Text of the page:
The exact DNA-concentrations of the samples were determined with the Qubit HS DNA-kit (Life technologies, Carlsbad, CA, USA). The sequencing libraries were prepared using the Nextera XT kit (Illumina, San Diego, CA, USA) and 250 bp paired-end sequencing was performed on a MiSeq sequencer (Illumina). The reads (down-sampled to 90x coverage) were assembled using the SPAdes v. 3.9.1 assembler with the ‘—careful’ option . The assemblies were corrected using the Pilon 1.21 software with default settings . The sequence reads from all isolates included in the study have been submitted to the European Nucleotide Archive (ENA) under the study accession number PRJEB12365.
Standard 7-gene MLST
Whole genome and core genome MLST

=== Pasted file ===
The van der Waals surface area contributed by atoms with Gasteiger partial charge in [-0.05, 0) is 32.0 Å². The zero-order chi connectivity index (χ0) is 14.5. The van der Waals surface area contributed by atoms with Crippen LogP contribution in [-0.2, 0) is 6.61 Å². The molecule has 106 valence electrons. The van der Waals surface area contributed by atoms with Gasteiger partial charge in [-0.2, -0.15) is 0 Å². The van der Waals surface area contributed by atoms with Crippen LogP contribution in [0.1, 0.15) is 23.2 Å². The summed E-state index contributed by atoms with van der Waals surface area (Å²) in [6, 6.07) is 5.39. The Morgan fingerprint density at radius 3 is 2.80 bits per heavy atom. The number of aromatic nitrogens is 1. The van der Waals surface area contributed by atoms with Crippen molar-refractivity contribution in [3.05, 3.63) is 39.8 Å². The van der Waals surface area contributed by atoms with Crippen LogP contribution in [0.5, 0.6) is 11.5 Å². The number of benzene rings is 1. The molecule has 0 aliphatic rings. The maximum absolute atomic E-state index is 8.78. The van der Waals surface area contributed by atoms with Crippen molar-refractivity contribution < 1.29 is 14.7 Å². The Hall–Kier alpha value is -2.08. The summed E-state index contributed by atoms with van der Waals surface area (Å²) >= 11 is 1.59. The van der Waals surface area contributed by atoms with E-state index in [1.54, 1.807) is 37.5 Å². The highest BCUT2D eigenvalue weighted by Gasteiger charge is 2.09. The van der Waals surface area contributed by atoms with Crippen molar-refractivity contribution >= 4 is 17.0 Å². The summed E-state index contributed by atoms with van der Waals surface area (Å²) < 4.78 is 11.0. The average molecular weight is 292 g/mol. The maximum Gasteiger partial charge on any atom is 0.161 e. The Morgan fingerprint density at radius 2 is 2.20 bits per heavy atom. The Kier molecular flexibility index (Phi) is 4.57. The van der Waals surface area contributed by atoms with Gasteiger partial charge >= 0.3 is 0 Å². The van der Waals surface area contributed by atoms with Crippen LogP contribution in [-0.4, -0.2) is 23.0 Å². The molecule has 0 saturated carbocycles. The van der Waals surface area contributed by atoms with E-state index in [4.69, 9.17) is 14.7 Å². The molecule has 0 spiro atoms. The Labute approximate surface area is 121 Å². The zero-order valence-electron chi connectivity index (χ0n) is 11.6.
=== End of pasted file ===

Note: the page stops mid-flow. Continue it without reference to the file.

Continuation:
The phylogenetic relationships between the genomes were analyzed using the whole genome MLST (wgMLST) and core genome MLST (cgMLST) analysis software SeqSphere+ v3.1.0 (Ridom GmbH, Münster, Germany). Two target gene sets for cgMLST were determined by the MLST+ target definer function of SeqSphere+ with default parameters, using the genomes of P. larvae ATCC 9545 (ERIC I: NCBI accession NZ_CP019687.1) and DSM 25430 (ERIC II: NCBI accession NC_023134) as references for ERIC I and ERIC II genomes, respectively. Genes not suitable for cgMLST (e.g. multiple copy-genes) were filtered out using the software’s default settings. This exercise yielded 3,367 genes for ERIC I (out of a total of 4,460 genes in the ATCC 9545 genome) and 3,373 genes (out of a total of 4,060 genes in the DSM 25430 genome) for querying the sequenced outbreak isolates (S1 and S2 Tables). Minimum spanning trees were created based on the allelic differences between the outbreak genomes. The trees were enhanced in Adobe Illustrator (Adobe Systems Software) for presentation.